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The G20 Compact With Africa And The Controversial Role Of Private Foreign Capital

The Compact with Africa (CwA) is the first comprehensive initiative between the G20 and Africa. The Compact with Africa’s primary objective is to increase the attractiveness of private investment in Africa through substantial improvements to the macro, business and financing frameworks. It aims to leverage private financing for infrastructure projects via blended finance to mobilise subsequent foreign direct investment (FDI) flows.
Do good governance and good institutions help attract private capital flows? If they do, can we expect these private flows to stimulate sustainable transformation by promoting structural shifts towards higher productivity? A number studies shown that there is no straightforward answer to this question.
Firstly, while global private capital has been shown to be highly cyclical, driven by United States monetary policy and risk aversion and thus by push factors, equity flows, both portfolio equity and Foreign Direct Investment (FDI), have been shown to be pulled in by better governance and institutional scores. Secondly, private flows can be both disruptive and transformative: disruptive, often as a result of excessive and mismatched debt that eventually leads to financial crises; transformative through the removal of infrastructure bottlenecks or, indirectly, through lowering the cost of risk capital.
It is not a country’s framework conditions but rather United States monetary policy that is one of the principal drivers of capital flow cycles to poor countries. This latter point is especially pertinent today, given that we find ourselves at the tail end of a decade of extraordinary monetary stimulus that is gradually being unravelled. Global risk aversion is another factor as it pushes money into Least Industrial Countries when it is low and pulls it out when heightened. In his article published on “Journal of Economic Surveys” in April 2018, Robin Koepke stated that on an aggregate capital level, push factors such as global risk aversion and external interest rates are found to be most important for portfolio debt flows, somewhat less for banking flows and least of all for FDI.
According to empirical studies, by Andres Rodriguez-Pose and Gilles Cols, portfolio inflows are generally significantly affected by governance measures such as the rule of law, property rights and institutional quality. Similarly, with regards to sub-Saharan Africa (SSA), studies tend to find that the rule of law and institutional quality are significant but further report that political stability and government effectiveness are also decisive. However, even with relatively good governance indicators, portfolio flows have been deterred by the regions poor record when it comes to rule of law and political stability. So the CwA’s emphasis on governance and institutions to attract private cross-border capital to relatively well-run African countries was coherent with respect to its initial focus on portfolio flows from large institutional investors such as pension funds.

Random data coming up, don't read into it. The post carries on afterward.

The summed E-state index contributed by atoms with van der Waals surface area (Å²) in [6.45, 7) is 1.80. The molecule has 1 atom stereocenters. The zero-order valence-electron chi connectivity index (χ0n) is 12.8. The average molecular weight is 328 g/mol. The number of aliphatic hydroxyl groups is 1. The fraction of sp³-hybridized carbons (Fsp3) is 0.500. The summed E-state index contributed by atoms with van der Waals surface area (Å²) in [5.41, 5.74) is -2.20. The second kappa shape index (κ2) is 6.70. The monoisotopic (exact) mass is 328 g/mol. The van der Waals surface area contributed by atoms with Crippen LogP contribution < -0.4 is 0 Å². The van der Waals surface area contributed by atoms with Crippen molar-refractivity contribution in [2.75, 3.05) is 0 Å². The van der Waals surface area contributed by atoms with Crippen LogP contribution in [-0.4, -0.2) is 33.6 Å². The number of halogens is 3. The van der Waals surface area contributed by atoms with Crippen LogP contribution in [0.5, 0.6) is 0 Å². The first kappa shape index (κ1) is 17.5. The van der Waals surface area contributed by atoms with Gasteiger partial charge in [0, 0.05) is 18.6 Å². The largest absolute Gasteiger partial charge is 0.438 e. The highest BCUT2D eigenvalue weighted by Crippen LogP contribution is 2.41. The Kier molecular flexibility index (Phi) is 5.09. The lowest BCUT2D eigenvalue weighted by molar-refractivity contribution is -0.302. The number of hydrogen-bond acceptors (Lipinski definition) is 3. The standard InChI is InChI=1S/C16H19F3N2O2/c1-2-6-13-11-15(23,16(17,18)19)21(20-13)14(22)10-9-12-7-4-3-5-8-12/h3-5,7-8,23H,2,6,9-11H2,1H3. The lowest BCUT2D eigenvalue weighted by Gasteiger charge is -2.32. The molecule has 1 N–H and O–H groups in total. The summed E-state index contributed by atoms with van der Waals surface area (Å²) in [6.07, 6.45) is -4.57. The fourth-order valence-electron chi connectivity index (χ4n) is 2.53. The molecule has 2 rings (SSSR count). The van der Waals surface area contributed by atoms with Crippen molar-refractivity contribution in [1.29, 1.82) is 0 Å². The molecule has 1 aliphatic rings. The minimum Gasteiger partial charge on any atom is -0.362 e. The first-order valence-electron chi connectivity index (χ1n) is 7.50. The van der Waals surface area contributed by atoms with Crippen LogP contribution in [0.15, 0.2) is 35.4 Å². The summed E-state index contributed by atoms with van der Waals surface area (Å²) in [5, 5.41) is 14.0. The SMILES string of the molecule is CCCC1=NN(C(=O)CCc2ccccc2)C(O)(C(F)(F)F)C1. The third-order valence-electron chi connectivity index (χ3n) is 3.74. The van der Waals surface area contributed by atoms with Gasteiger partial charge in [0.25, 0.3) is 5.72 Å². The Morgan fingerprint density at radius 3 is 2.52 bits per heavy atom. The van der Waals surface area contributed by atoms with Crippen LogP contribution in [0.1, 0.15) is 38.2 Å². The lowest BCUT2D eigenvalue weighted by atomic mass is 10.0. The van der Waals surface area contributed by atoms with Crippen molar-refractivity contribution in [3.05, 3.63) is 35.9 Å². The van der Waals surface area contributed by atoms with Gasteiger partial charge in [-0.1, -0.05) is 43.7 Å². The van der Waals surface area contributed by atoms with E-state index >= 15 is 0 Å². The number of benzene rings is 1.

The 2018 African Economic Outlook report indicates that infrastructure funding is crucial for Africa’s sustainable transformation. Yet, a significant infrastructure financing deficit, estimated at between 68 billion and 108 billion US dollars annually, needs to be bridged. Given the notorious lack of infrastructure in Africa, which acts as a bottleneck to intraregional trade, urban habitat and rural development, and hence also to transformative growth, the main sources of funding for infrastructure in Africa do not suggest that they have been held back by Western-style governance standards.
What about the flow-transformation nexus? The Compact with Africa aims to foster the conditions for long-term private investment, investment in infrastructure and also for economic partnership and employment in African countries with the objective of promoting sustained and inclusive growth. Institutional investments by both pension funds and life insurers as well as FDI can benefit Africa. Institutional investors enjoy long-term liabilities in their balance sheets, unlike commercial banks or hedge funds, which are essential to fund Africa’s infrastructure and a key growth prerequisite for the continent.
FDI, in turn, requires a modern infrastructure, particularly energy and connectivity, to fully utilise its external benefits. FDI can entail spillovers contributing to the modernisation of production capacity, knowledge transfer, integration into global and regional value chains, and also employment for the jobless. Unlike portfolio flows, corporate FDI reflects a long-term commitment and is hard to reverse, thus providing stability. However, in view of analytical and empirical evidence for List Industrial Countries, trust in the role of cross-border private capital flows to low-income Africa is controversial.